Apple’s custom A4 chip introduced with the iPad a year ago was certainly impressive -- but let’s face it, that’s so 2010. The stars are aligning and they seem to indicate that this year’s iDevices will be taking a major step forward with a dual-core A5 processor.
UBM TechInsights, an information services provider for technology companies, has concluded that the iPhone 4's pairing of the gyroscope with the A4 processor could very well mean that the iPad will share these same components in the future.
TechInsight's senior analyst Steve Bitton speculates that the next-generation iPad will get the gyroscope because of the presence of an empty slot next to the processor. Additionally, the iPad also has an accelerometer, which combined with a gyroscope could be the perfect bait for game developers.
What a crazy couple of weeks it’s been for the iPhone 4. No sooner has the device been officially announced by Apple, but would-be owners trip over themselves (and AT&T’s servers) to be the first to pre-order, only to have a few handsets arrive a couple of days early. One of those has fallen into the hands of iFixit, who has completed an early teardown of America’s new mobile darling.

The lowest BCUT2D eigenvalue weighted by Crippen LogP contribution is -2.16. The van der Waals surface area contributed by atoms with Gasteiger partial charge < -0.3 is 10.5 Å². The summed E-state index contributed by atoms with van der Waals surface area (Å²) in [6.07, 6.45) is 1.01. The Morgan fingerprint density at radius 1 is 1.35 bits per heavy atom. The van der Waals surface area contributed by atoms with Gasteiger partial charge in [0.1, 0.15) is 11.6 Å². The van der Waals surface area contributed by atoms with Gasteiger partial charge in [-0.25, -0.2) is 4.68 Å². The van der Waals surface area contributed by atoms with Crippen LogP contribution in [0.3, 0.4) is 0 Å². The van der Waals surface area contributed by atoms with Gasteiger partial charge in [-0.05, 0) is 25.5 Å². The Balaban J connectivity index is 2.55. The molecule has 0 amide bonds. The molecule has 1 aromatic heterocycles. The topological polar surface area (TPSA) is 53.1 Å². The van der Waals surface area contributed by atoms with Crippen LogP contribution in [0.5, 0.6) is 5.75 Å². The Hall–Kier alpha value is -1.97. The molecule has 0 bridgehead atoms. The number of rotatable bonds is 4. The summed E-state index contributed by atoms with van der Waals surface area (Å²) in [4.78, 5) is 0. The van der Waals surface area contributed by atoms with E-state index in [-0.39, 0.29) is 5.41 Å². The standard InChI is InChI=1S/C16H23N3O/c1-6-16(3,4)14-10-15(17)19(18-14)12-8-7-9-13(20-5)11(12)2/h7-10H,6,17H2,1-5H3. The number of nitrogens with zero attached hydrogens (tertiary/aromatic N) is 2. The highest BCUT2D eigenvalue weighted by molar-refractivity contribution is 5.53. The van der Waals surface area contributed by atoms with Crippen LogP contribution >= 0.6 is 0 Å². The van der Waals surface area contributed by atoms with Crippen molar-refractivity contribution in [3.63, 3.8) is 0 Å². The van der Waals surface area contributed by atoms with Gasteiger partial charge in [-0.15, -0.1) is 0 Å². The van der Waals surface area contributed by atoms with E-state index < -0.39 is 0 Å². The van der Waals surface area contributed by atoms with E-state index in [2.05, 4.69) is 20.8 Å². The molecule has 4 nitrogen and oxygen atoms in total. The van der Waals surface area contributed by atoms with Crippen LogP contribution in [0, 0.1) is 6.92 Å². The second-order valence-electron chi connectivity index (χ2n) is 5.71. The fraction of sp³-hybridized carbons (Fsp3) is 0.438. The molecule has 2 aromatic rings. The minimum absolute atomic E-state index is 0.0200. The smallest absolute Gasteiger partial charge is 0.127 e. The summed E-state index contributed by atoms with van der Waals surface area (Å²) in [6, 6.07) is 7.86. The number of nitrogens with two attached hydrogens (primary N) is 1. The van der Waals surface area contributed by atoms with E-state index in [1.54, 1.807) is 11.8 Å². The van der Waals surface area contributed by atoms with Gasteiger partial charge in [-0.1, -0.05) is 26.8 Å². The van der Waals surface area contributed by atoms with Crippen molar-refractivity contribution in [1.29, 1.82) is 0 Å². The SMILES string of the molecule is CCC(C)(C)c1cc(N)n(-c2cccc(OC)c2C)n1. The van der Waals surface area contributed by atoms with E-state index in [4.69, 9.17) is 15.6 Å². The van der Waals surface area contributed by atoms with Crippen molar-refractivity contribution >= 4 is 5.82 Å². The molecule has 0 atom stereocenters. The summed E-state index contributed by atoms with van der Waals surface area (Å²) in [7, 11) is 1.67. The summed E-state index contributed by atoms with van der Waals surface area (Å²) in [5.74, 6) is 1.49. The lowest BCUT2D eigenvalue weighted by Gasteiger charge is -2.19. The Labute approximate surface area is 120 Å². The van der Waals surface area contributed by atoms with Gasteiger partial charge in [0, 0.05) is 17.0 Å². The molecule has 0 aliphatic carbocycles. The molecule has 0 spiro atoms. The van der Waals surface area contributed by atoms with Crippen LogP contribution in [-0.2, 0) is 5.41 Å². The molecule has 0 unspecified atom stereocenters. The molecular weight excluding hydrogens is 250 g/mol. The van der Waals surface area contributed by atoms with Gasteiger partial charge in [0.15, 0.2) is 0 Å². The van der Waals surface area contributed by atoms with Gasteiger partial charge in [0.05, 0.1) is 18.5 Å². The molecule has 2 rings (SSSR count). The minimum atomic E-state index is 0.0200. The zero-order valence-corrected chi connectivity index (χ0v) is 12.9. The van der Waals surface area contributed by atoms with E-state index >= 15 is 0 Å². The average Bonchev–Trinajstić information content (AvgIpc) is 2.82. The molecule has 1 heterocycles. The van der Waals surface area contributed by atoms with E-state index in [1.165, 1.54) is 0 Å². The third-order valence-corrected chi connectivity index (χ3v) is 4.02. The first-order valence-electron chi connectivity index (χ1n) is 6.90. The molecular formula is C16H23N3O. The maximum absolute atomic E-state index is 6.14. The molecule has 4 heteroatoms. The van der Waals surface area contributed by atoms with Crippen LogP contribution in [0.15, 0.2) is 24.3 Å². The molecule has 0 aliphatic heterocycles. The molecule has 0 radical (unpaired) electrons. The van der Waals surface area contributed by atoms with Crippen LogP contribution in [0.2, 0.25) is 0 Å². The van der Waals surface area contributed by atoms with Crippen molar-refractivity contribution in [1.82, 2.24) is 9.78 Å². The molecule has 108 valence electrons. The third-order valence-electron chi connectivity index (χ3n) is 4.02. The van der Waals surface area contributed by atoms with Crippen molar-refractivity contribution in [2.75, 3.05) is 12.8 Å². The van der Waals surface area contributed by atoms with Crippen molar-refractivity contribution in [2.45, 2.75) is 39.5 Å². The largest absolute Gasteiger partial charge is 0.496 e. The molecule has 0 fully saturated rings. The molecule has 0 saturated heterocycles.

A lot of the excitement about the iPad after its unveiling at in late January had to do with its custom, Apple-designed A4 processor -- but a new report says that the chip may in reality be nothing “to write home about.”
The fruits of Apple’s 2008 acquisition of P.A. Semiconductor finally saw
the light of day when Steve Jobs unveiled Apple’s iPad. Underlying the
sleek user interface and minimalist hardware is the Apple A4. The A4 is a
system-on-a-chip (SoC) running at 1GHz. No mere CPU, the A4 includes
integrated 3D graphics, audio, power management, storage and I/O